Hybrid Cloud: A hybrid Cloud consists of two or more different deployment models, which though distinct, are linked to provide services to end consumers.

Financial Data Classification

Although Data classification processes are quite difficult to implement within the context of a financial institution, the methodology and parameters are clearly defined. The major objectives of determining output of Data classification are Confidentiality (loss of confidentiality is the unauthorized disclosure of information; Integrity (loss of integrity is the unauthorized modification or destruction of information; and Availability (loss of availability is the disruption of access to or use of information).

Based on the potential impact levels of breach of security for information, Data can be classified as –

  • No impact: No adverse effect
  • Low impact: Limited adverse effect
  • Moderate impact: Serious adverse effect
  • High impact: Severe or catastrophic adverse effect

Data at every level of information hierarchy (as shown in Information Hierarchy based on levels of abstraction illustration below) has to be classified within the above categories and the process of classification involves the following steps:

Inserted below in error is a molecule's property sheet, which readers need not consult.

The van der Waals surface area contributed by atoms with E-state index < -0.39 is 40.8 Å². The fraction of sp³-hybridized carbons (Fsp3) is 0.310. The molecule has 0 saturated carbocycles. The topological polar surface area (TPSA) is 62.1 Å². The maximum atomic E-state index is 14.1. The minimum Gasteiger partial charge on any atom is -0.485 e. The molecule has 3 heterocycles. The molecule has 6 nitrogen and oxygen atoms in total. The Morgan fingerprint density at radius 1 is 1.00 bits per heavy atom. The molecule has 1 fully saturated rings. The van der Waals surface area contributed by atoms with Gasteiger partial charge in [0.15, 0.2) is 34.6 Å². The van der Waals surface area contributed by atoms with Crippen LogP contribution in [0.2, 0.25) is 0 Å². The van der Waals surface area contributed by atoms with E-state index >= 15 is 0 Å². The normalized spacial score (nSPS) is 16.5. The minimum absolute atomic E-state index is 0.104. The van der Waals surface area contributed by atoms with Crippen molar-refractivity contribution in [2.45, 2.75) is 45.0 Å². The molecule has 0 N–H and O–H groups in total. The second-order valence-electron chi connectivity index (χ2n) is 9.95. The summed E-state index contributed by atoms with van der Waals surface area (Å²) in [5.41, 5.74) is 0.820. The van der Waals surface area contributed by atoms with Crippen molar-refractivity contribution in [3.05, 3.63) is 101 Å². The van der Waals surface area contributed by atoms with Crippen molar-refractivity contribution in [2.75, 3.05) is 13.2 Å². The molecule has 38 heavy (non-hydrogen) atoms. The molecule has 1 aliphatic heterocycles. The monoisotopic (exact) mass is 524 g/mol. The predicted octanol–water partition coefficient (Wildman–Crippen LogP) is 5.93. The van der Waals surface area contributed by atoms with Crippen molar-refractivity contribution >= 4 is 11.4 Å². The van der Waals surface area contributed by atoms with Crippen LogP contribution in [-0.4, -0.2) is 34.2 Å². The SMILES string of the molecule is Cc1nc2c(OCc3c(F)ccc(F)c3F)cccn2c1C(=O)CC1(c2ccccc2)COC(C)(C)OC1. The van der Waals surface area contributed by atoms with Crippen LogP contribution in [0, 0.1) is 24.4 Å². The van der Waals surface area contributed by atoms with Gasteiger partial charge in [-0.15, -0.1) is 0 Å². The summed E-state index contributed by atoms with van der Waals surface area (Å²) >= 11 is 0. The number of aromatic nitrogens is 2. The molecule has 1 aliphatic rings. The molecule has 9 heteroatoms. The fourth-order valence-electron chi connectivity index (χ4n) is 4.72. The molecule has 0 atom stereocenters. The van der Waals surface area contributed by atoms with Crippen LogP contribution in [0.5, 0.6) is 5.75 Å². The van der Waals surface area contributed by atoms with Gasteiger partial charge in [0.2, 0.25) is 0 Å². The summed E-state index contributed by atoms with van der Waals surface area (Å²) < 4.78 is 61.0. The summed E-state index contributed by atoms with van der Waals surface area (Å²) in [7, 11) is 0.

• Business owners work with the Information system owners to map the Data (from various systems that a specific business owns), under the above categories.
  • Representatives from each business unit, then work together to ensure that the definition of levels for similar elements across business units remain consistent. This has to be done in the presence of the Data Governance team members and Information system owners.
  • The Data category is officially recorded for each type of Data processed or stored by the systems